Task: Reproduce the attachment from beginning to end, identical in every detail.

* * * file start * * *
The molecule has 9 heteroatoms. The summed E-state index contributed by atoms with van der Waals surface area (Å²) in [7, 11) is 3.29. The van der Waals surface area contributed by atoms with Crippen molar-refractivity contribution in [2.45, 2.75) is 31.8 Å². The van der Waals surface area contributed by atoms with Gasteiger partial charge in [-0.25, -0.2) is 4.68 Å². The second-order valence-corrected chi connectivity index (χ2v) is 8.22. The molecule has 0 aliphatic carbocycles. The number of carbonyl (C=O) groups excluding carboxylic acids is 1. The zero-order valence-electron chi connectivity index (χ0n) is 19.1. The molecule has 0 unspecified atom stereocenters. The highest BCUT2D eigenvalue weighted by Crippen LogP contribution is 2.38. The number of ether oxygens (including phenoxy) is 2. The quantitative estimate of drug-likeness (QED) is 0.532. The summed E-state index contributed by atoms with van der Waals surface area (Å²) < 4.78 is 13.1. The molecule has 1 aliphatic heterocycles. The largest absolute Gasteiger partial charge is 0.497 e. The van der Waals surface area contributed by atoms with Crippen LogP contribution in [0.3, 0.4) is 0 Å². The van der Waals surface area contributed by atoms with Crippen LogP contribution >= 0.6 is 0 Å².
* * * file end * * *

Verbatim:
The molecule has 9 heteroatoms. The summed E-state index contributed by atoms with van der Waals surface area (Å²) in [7, 11) is 3.29. The van der Waals surface area contributed by atoms with Crippen molar-refractivity contribution in [2.45, 2.75) is 31.8 Å². The van der Waals surface area contributed by atoms with Gasteiger partial charge in [-0.25, -0.2) is 4.68 Å². The second-order valence-corrected chi connectivity index (χ2v) is 8.22. The molecule has 0 aliphatic carbocycles. The number of carbonyl (C=O) groups excluding carboxylic acids is 1. The zero-order valence-electron chi connectivity index (χ0n) is 19.1. The molecule has 0 unspecified atom stereocenters. The highest BCUT2D eigenvalue weighted by Crippen LogP contribution is 2.38. The number of ether oxygens (including phenoxy) is 2. The quantitative estimate of drug-likeness (QED) is 0.532. The summed E-state index contributed by atoms with van der Waals surface area (Å²) < 4.78 is 13.1. The molecule has 1 aliphatic heterocycles. The largest absolute Gasteiger partial charge is 0.497 e. The van der Waals surface area contributed by atoms with Crippen LogP contribution in [0.3, 0.4) is 0 Å². The van der Waals surface area contributed by atoms with Crippen LogP contribution >= 0.6 is 0 Å².